RARE Daily

RD-CODE Project Issues Recommendation for Coding Undiagnosed Rare Disease Patients in EHRs

January 29, 2024

Rare Daily Staff

In Europe, while efforts have been made to include a means in electronic health records and registries to provide so-called ORPHAcodes, rare diseases specific nomenclature, no such coding exists for people with an undiagnosed rare disease.

The lack of a code for these patients not only makes it more difficult for them to access the care they need, but it also prevents healthcare systems from gathering critical epidemiological data to understand the scope of the diagnostic odyssey and improve care.

In 2017, the European Commission Steering Group on Health Promotion, Disease Prevention and Management of Non-Communicable Diseases selected the codification of rare diseases using ORPHAcodes as a priority area. In 2019, the RD-CODE project, supported by a grant in the framework of the Third EU Health Programme and coordinated by INSERM, was launched to support four Member States (Czech Republic, Malta, Romania, and Spain) to improve the gathering of information on rare diseases by implementing ORPHAcodes into routine code systems.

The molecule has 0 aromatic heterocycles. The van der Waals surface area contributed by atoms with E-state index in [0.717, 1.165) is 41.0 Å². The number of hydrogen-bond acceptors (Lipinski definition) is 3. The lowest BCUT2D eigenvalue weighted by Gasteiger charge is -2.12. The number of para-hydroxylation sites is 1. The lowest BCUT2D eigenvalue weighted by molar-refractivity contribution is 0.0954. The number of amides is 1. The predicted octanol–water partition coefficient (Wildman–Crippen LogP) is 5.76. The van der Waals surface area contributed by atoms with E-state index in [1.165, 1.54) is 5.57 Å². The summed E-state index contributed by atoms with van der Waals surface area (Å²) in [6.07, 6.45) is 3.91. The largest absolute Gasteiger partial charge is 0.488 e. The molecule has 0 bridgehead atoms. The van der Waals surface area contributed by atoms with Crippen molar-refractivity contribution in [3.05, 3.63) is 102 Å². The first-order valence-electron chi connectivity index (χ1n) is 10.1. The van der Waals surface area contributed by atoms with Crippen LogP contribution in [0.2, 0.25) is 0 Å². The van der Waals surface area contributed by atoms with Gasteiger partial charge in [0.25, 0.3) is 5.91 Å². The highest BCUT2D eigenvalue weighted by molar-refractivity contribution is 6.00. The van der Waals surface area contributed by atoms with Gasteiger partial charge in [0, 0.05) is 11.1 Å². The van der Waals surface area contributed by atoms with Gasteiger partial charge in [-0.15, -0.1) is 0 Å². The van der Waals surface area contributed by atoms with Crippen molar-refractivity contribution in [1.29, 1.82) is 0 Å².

A new study from the RD-CODE project published in the Orphanet Journal of Rare Diseases provides recommendations to address challenges faced by rare disease patients who are undiagnosed by supporting the implementation of ORPHA nomenclature for them.

The RD-CODE project defined undiagnosed patients as patients for whom no clinically known disorder could be confirmed by a rare disease expert center after all reasonable efforts to obtain a diagnosis according to the state of the art and diagnostic capabilities available.

Three recommendations emerged from the study:

The first was that whenever possible, all rare disease patients’ diagnostic status should be captured, either as “suspected rare disease,” “confirmed rare disease,” or “undetermined rare disease.” The authors note this might be difficult to implement in existing hospital electronic health records or registries. The working group said it would be valid to use generic medical terminology, such as “rare epilepsy” or “neurodevelopmental disorder.”

Second, the group recommended the use of a new ORPHAcode dedicated to undiagnosed cases specifying a patient’s status as “undiagnosed.”

Finally, the group recommends that registries should also provide a phenotype and a genotype description of undiagnosed patients in addition to the undiagnosed code.

The absence of codes for patients with rare diseases can complicate their access to care and payment for treatment, but it also helps keep these patients invisible to the healthcare system and makes it difficult to gain a fuller picture of the rare disease landscape.

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